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Palmanova
—  Comune  —
Comune di Palmanova
Piazza Grande

Coat of arms
Palmanova is located in Italy
Palmanova
Location of Palmanova in Italy
Coordinates: 45°54′N 13°19′E / 45.9°N 13.317°E / 45.9; 13.317Coordinates: 45°54′N 13°19′E / 45.9°N 13.317°E / 45.9; 13.317
Country Italy
Region Friuli-Venezia Giulia
Province Udine (UD)
Frazioni Jalmicco, Sottoselva, San Marco
Government
 - Mayor Federico Cressati
Area
 - Total 13.32 km2 (5.1 sq mi)
Elevation 27 m (89 ft)
Population (21 December 2009)
 - Total 5,406
 - Density 405.9/km2 (1,051.2/sq mi)
 - Demonym Palmarini
Time zone CET (UTC+1)
 - Summer (DST) CEST (UTC+2)
Postal code 33057
Dialing code 0432
Patron saint Justina of Padua
Saint day October 7
Website Official website

Palmanova (Friulian: Palme) is a town and comune in northeastern Italy, close to the border with Slovenia. It is located 20 km from Udine, 28 km from Gorizia and 55 km from Trieste near the junction of the Autostrada Alpe-Adria (A23) and the Autostrada Venezia-Trieste (A4).

Palmanova is famous for its fortress plan and structure, called a star fort, imitated in the Modern era by numerous military architects.

Contents

History

Ancient map of Palmanova.

On October 7, 1593, the superintendent of the Republic of Venice founded a revolutionary new kind of settlement: Palmanova. The city’s founding date commemorated the victory of European forces (supplied primarily by the Venetian republic) over Ottoman Turks in the Battle of Lepanto. October 7 also celebrated Saint Justina, chosen as the city’s patron saint. Using all the latest military innovations of the 16th century, this tiny town was a fortress in the shape of a nine-pointed star, designed by Vincenzo Scamozzi. In between the points of the star, ramparts protruded so that the points could defend each other. A moat surrounded the town, and three large, guarded gates allowed entry. The outer line of fortifications was completed under the Napoleonic domination. From 1815 to 1866 the city was under Austria, and was annexed 50 years later to Italy together with Veneto and the western Friuli. In 1960 Palmanova was declared a national monument.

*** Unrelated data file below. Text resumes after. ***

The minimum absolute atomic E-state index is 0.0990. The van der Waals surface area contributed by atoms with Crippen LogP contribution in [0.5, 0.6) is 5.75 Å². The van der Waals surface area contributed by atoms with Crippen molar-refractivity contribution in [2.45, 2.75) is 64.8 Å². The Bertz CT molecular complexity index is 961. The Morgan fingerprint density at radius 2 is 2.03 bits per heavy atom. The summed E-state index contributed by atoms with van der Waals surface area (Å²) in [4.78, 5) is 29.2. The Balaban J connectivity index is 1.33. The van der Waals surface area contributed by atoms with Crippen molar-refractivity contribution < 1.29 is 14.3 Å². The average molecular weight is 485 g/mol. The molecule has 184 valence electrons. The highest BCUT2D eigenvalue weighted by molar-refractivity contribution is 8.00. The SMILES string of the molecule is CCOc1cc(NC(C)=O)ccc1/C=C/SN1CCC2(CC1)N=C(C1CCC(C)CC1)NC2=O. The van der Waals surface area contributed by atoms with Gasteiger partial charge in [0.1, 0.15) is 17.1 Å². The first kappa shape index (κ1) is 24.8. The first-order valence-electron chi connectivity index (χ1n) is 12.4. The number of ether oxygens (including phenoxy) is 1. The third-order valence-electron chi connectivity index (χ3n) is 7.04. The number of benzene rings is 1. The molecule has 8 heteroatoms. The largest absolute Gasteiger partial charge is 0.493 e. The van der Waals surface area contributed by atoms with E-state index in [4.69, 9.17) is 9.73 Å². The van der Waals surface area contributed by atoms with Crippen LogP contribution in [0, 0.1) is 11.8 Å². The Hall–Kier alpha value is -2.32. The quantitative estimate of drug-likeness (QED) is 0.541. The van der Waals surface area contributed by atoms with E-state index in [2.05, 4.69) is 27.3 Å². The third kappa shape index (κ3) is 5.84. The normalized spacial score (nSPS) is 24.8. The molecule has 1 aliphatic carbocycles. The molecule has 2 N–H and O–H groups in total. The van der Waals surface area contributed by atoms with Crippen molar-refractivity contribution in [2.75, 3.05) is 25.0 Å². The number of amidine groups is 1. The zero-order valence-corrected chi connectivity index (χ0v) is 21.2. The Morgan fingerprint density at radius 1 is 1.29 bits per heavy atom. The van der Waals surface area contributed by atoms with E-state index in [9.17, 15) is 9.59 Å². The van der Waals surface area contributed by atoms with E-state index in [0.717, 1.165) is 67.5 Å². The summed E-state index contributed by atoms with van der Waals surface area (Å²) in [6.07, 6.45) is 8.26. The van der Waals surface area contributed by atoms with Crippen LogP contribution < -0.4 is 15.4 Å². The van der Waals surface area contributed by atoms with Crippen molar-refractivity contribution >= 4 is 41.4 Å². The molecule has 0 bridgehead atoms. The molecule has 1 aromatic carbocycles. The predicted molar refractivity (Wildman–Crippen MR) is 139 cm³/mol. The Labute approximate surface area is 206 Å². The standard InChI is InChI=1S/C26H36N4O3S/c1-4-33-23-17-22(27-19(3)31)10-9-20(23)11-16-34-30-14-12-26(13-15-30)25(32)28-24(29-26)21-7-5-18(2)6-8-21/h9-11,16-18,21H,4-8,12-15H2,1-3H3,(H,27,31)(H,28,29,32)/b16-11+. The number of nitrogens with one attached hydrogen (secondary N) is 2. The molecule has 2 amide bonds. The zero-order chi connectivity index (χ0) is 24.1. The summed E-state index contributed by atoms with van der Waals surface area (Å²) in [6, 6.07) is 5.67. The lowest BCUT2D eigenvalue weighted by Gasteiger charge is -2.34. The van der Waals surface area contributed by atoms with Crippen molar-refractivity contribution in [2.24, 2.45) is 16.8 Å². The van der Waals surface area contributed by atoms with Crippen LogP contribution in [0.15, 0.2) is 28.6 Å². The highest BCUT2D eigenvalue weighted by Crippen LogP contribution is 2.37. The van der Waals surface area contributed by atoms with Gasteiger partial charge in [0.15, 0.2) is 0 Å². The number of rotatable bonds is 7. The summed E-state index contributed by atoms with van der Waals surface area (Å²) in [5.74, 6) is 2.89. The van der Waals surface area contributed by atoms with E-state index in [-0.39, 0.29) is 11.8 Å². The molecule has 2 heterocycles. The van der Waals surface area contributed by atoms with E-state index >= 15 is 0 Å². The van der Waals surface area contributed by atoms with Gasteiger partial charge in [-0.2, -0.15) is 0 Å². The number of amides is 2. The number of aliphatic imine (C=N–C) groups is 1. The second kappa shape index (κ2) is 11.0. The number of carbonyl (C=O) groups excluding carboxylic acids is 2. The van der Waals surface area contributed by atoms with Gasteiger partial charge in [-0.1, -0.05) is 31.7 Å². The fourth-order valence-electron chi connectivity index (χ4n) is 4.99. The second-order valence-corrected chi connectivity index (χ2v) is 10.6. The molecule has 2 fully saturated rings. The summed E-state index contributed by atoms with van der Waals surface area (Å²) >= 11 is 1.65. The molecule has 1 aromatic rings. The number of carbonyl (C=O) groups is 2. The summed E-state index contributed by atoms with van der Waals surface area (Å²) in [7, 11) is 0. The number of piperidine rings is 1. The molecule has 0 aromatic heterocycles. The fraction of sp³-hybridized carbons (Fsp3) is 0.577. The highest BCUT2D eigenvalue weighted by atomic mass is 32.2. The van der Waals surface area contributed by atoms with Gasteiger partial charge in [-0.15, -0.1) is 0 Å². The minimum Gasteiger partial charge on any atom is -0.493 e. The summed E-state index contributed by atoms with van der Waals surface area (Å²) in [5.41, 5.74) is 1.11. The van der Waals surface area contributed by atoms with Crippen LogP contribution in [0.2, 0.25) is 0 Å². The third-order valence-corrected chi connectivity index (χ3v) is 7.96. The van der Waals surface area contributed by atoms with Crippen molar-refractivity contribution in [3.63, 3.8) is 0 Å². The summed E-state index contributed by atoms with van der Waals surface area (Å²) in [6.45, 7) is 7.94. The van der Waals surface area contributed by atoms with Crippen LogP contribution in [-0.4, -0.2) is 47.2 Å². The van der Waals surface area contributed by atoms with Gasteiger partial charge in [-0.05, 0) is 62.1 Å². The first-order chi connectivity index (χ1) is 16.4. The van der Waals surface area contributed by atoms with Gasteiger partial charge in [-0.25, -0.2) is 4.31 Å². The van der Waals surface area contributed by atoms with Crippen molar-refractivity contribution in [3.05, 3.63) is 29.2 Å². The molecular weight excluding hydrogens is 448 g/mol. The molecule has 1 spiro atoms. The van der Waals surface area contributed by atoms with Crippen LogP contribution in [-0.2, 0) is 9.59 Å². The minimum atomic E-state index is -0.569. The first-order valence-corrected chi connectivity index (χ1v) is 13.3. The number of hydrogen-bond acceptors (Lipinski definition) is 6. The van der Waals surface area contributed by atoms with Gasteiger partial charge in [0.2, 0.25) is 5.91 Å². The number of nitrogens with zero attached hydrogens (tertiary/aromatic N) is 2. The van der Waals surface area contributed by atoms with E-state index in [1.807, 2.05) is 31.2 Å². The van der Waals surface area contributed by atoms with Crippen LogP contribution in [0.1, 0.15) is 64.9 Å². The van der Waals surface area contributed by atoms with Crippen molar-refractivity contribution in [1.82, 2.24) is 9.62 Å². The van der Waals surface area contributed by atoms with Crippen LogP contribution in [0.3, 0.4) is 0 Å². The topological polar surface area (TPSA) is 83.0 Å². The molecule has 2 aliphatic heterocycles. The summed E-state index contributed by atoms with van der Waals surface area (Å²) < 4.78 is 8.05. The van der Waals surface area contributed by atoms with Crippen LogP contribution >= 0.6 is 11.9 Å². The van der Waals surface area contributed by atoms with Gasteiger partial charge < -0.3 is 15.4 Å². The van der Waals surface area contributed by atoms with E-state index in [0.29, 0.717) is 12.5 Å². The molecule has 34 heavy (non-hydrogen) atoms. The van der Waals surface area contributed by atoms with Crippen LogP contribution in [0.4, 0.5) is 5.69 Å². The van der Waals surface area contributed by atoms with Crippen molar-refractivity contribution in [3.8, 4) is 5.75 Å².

Professor Edward Wallace Muir Jr. said on Palmanova: "The humanist theorists of the ideal city designed numerous planned cities that look intriguing on paper but were not especially successful as livable spaces. Along the northeastern frontier of their mainland empire, the Venetians began to build in 1593 the best example of a Renaissance planned town: Palmanova, a fortress city designed to defend against attacks from the Ottomans in Bosnia. Built ex nihilo according to humanist and military specifications, Palmanova was supposed to be inhabited by self-sustaining merchants, craftsmen, and farmers. However, despite the pristine conditions and elegant layout of the new city, no one chose to move there, and by 1622 Venice was forced to pardon criminals and offer them free building lots and materials if they would agree to settle the town.18 Thus began the forced settlement of this magnificent planned space, which remains lifeless to this day and is visited only by curious schol- ars of Renaissance cities and bored soldiers who are still posted there to guard the Italian frontier."[1]

Main sights

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The cathedral

The cathedral is located in front of the town hall of Palmanova (formerly the Palace of Provveditore). Commissioned in 1603, the construction started later that year under Inspector Girolamo Cappello, and was completed in 1636. Who the architects were is uncertain, but may have been Vincenzo Scamozzi and Baldassare Longhena. The cathedral was not consecrated until 1777, after the town had been included into the Archbishopric of Udine.

The bell tower of the cathedral, erected in 1776, was deliberately made short because enemies attacking the city should not be able to see the cathedral from outside the city walls.

The niches in the facade contain statues representing the saints Justina of Padua, one of Padua's patron saints, and Mark, as well as a statue of Christ, the Redeemer. The facade itself is made of stone from Istria, and was restored in 2000.

Other

  • The three monumental gates Porta Udine, Porta Cividale and Porta Aquileia.
  • The Piazza Grande, to which all the main edifices of the city open, built in Istrian stone.

Transportation

Palmanova can be reached from the nearby motorways, A23 (Udine-Tarvisio) and A4 (Turin-Trieste).

References


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